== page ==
image

You should end up with a skirt with a lovely elasticated gathering at the top.

To attach it to the T-shirt first pin it in place. I matched the side seam of the skirt to the side seam of the T-shirt on one side then folded the T-shirt to ensure I set the other side at an even height.  Feel free to measure with a tape or ruler if you’d prefer.

image

Once pinned in place, you’re ready to sew it. Keep the shirring elastic in your bobbin to do this, it will help the seam have some elasticity which will make it more comfortable for the wearer.

image

Sew directly over the top of the highest shirring seam you have already sewn. It will not gather the same way it did with one layer of fabric as it will be too thick, though it may do a bit if both the T-shirt and skirt material are thin.

image

It’s important to have matching thread for this otherwise the finish will not be great unless your sewing is incredibly precise.

image

Time to get the hem done.  Change back to normal thread on your bobbin and match it and the top thread to the binding. Unfold one edge of the binding and line its edge with the bottom of the dress. The right sides of the dress and binding should be facing one another. Stitch into place slightly away from the fold.  These stitches will not be visible on the finished dress as they will be enclosed by the binding.  Where the binding first joins, fold about 1cm in so that the raw edge will not be seen.

image

Cut the binding to fit. It should overlap the folded front edge by about a 1cm.

image

Fold the binding back down and over so that the edge of the bottom of the dress is completely encased and check it is even on both the front and back. If you need to pin this into place ready to sew.

image

Top stitch the binding close to the inside edge using a medium length straight stitch. Do this carefully as a wonky line of stitching here may not capture the front and back of the binding properly.

image

This is the join in the binding. No raw edge is visible. It’s quite bulky going through the machine though so you may find clipping the corners of the edges you fold under helpful to reduce the amount of fabric at the joint.

image

The basic dress is complete!  If you want to know how to complete the appliqué design, read on.

image

Start with a picture of you design. You can print something out or draw freehand.

image

I like to trace it onto greaseproof paper to make a pattern, but you can use a print from the computer or whatever you have to hand.

image

Next prepare the fabric you’re going to use for the design. I used some scraps from the vest top and from a pair of fuzzy leggings that had masses of holes in them. They both needed something to stabilise them to enable the pattern to be cut out accurately.  You can use bondaweb or iron-on interfacing to achieve this.

image

Fabric stabilised, use the pattern to help you cut out the pieces of the design. Remember you may need to flip the pattern before you cut the design if you want it to come out the same way round as the original sketch.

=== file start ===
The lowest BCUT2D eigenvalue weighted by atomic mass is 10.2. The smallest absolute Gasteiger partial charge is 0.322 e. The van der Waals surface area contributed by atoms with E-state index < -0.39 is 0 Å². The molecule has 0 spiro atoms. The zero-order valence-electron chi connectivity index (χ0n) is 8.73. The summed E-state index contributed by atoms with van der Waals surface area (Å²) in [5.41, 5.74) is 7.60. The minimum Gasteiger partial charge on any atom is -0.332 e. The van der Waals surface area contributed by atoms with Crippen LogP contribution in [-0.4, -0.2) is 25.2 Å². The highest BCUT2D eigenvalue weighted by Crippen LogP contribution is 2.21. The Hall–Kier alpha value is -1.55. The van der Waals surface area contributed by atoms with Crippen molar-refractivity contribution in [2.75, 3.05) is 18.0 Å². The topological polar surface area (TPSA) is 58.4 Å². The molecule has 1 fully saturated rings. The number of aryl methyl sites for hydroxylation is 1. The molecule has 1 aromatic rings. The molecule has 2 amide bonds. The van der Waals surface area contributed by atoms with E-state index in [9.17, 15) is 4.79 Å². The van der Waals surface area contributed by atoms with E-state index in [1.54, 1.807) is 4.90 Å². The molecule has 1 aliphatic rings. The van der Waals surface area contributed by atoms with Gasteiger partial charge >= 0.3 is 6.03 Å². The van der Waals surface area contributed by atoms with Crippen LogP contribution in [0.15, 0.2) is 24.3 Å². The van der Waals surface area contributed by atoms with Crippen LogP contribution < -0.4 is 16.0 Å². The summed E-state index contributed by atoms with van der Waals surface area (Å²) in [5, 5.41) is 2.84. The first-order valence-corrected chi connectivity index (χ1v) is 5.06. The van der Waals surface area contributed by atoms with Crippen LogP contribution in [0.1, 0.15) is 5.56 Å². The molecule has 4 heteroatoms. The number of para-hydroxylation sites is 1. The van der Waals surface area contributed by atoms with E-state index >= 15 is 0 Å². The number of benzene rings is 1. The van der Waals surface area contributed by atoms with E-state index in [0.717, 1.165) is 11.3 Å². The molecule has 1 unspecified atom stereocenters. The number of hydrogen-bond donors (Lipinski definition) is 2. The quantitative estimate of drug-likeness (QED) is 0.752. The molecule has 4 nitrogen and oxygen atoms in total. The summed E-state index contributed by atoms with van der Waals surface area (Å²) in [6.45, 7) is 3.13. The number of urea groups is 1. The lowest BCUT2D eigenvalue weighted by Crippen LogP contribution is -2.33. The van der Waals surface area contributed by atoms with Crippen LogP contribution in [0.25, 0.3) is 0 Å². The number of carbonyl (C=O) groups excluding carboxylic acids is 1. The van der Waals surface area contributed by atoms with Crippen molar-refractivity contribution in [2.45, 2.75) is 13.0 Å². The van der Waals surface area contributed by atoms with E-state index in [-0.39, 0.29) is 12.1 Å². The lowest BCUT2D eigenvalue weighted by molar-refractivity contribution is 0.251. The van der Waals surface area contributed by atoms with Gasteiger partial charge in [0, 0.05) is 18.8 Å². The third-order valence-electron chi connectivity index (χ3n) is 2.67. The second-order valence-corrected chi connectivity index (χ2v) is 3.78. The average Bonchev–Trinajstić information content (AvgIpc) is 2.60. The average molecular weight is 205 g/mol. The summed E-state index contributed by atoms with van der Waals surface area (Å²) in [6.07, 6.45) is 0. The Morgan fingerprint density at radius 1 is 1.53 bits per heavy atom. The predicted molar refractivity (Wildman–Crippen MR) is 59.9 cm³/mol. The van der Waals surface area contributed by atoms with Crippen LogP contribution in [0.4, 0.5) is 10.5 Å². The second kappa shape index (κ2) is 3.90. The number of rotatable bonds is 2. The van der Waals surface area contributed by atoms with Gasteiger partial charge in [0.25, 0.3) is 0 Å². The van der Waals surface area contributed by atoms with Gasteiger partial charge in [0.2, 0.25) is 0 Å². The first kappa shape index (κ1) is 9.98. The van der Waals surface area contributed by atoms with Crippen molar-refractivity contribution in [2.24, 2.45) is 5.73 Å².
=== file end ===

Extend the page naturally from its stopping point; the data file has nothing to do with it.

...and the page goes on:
Start by cutting around the whole outline of the design. Then cut out the details as smaller pieces to lay on top.

On the inside of the t-shirt, lightly iron on a piece of interfacing that covers the area of the design you’ll be sewing on to stabilise the t-shirt fabric. This will make it much easier to sew on your appliqué design, stopping it stretching out of shape.

image

Pin your main background piece in place. Sew onto the t-shirt with a mid-width, short length zig-zag. This will prevent any fraying and make sure it can survive a great deal of wear and tear.

image

You can continue to zig-zag all the pieces of the design on, but I wanted some variety and decided to hand stitch these in place using a back stitch (see tutorial here) with embroidery silk.

image

To finish the face off I used embroidery silk to do the pupils and nose. For a good finish, back stitch the outline of the feature to begin. Fill the shape with long straight stitches that are close together.

image

The reverse should look a little like this.

image

Now trim the interfacing so that it fits around the border of your design neatly. This will stop it from restricting the natural stretch of the jersey fabric unnecessarily.

I stitched the bow I’d taken off the vest onto the dog’s ear. (This position was insisted upon by my recovering patient from the sofa!)

You, of course, can embellish your design any way you want to.

image

The finished article!

Were I doing another one, I’d probably attach the skirt slightly higher on the t-shirt, but other than that I’m very pleased with the result.

image

Modeled by my cutie pie 🙂

I really hope that you like my project. If you have a go, I’d love to see what you come up with.

Leave a Reply

Fill in your details below or click an icon to log in:

WordPress.com Logo

You are commenting using your WordPress.com account. Log Out /  Change )

Google photo

You are commenting using your Google account. Log Out /  Change )

Twitter picture

You are commenting using your Twitter account. Log Out /  Change )

Facebook photo

You are commenting using your Facebook account. Log Out /  Change )

Connecting to %s